With predictions that Canada might be headed for a ‘moderate’ but short-lived recession, Canadian P&C insurance professionals will understandably be concerned about their own job prospects.
Living in fear of a layoff can be crippling. Proactively confronting this layoff anxiety is the best way to keep fears from getting the better of you, executive coach and author Melody Wilding wrote in a Harvard Business Review blog Monday. To manage layoff anxiety, Wilding recommends the following five steps:
Separate fact from fiction
Take constructive action
Deploy defensive pessimism
Rally your resilience
Invest in self-complexity.
South of the border, The Great Resignation has given way to The Great Apprehension, with more than half of U.S. companies actively reducing headcounts or planning to in the coming months, Wilding wrote in How to Deal with Layoff Anxiety. More than 39,000 workers were let go in the U.S. tech sector alone as of August, including employees at industry titans such as Shopify and Netflix.
“As an executive coach, I have an inside view into the trepidation rippling through the workforce and how it’s affecting performance and mental health,” Wilding wrote in the blog.
Part of the problem is that layoff anxiety can become a self-fulfilling prophecy, Wilding said. “If you feel helpless in the face of upheaval at your company, you may retreat and pull back on your efforts, which renders you a more likely candidate for cuts.
“I’ve also seen people’s insecurities drive them to work harder and evermore frantically. This can inadvertently signal that they lack prioritization and self-leadership—two skills employers seek in workers they keep.”
The first step in fighting layoff anxiety is to separate fact from fiction. Sometimes people’s inner dialogue doesn’t match reality, Wilding said. Examine what evidence you have that points to the likelihood of a layoff and whether or not you’d be impacted. Consider:
Has your manager asked you to implement cost-saving measures?
Has the company instituted a hiring freeze?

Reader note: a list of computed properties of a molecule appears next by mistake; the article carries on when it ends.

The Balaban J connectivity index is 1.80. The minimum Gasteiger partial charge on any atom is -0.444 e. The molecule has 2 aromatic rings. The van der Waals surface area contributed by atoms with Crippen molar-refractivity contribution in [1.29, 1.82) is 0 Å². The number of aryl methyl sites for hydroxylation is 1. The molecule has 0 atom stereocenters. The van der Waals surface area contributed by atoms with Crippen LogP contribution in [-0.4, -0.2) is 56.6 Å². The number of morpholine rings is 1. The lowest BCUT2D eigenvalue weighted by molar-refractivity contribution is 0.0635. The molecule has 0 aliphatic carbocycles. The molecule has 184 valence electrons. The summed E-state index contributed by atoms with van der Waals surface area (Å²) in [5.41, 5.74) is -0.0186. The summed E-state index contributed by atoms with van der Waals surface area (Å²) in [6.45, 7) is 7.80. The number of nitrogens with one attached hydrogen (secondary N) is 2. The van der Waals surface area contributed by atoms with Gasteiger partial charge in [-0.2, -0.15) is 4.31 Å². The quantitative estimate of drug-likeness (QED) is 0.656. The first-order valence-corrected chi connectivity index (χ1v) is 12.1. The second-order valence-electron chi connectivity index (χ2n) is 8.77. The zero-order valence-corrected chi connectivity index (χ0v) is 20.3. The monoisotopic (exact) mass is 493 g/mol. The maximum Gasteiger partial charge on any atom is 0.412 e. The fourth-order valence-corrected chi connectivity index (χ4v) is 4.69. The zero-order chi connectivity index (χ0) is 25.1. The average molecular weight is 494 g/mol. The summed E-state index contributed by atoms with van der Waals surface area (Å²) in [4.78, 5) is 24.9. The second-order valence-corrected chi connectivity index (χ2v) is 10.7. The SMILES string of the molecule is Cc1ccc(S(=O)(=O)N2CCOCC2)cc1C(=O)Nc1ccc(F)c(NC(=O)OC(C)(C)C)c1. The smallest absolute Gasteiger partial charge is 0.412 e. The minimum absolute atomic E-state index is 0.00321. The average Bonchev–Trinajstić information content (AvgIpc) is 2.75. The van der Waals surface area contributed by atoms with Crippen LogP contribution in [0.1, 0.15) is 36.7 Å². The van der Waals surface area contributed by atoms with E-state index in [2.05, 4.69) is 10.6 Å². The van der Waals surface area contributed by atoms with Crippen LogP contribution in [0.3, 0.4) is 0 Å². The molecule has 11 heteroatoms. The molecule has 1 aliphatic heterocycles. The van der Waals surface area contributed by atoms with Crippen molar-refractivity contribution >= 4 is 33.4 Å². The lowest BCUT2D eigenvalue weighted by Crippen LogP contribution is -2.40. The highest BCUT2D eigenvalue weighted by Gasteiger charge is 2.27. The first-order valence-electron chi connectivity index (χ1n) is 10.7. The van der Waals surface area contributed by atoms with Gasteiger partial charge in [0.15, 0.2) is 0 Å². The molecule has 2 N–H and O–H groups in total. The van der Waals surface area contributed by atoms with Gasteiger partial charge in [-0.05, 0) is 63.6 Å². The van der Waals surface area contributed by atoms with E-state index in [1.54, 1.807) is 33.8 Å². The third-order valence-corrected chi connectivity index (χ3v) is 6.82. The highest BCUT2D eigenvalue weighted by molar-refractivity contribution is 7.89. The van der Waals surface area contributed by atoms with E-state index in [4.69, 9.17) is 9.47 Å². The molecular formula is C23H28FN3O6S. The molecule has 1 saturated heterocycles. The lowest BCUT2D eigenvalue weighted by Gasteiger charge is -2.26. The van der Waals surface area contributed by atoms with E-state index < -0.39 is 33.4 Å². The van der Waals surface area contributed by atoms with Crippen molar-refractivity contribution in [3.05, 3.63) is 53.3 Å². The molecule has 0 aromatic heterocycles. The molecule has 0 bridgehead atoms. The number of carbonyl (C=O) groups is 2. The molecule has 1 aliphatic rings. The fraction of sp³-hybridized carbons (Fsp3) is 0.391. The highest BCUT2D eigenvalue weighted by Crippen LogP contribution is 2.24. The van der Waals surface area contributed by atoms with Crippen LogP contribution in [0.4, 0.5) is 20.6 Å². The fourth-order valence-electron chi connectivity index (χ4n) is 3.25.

Are sales consistently down?
Is your workload lighter than usual?
Are you being pushed out of meetings you previously participated in?
“If the answer to most of the above questions is ‘no’ then you probably have less cause for concern.”
If do you sense signs of a layoff, get more information and assess your situation, Wilding recommends. For example, are your projects high-value? Is your work revenue-generating? Are you assigned to initiatives senior leadership considers important? If not, speak to your boss about modifying your workload to ensure your time is well-spent.
Given insurance is a relationship business, now is the time to begin re-engaging your network.
“Reconnect with old colleagues and managers. Join an industry group or trade association,” Wilding wrote. “You’ll feel calmer about possible change if you have supportive people in your corner. Set aside a few hours to make sure your resume, portfolio, and LinkedIn profile are up-to-date. Even if layoffs don’t come, you’ll feel comforted knowing that you could make a move at any time.”
Deploying ‘defensive pessimism’ is another strategy. What steps would you take if you were actually laid off? Walk through your plan in detail and anticipate how you’d deal with obstacles such as finances and finding a new job. “Creating contingency plans creates a perception of control amid an otherwise uncertain situation.”
Reminding yourself of how you’ve confronted and risen above adversity in the past is a well-proven resilience strategy. Think about a time when you faced disappointment, hurt, or hardship. What strengths allowed you to pull through? What doors opened after?
The final strategy is to invest in self-complexity. Research has found that people who reduced themselves down to one attribute—their job—felt dehumanized, like nothing more than a machine or a tool, and had higher levels of disengagement, depression and burnout.
By contrast, self-complexity reflects the number and diversity of attributes that make up the meaningful aspects of who you are. “The higher your self complexity, the more resilient you are.”
That’s why it’s important to think about diversifying your sense of self, just as you’d diversify your finances. That way when things at work aren’t going well, you don’t lose your entire sense of self. You might choose to devote time to hobbies, spirituality or health.
“Living in fear of a layoff can be crippling. By managing your mind and taking proactive steps, you can ease your concerns and set yourself up to respond to whatever the future throws at you.”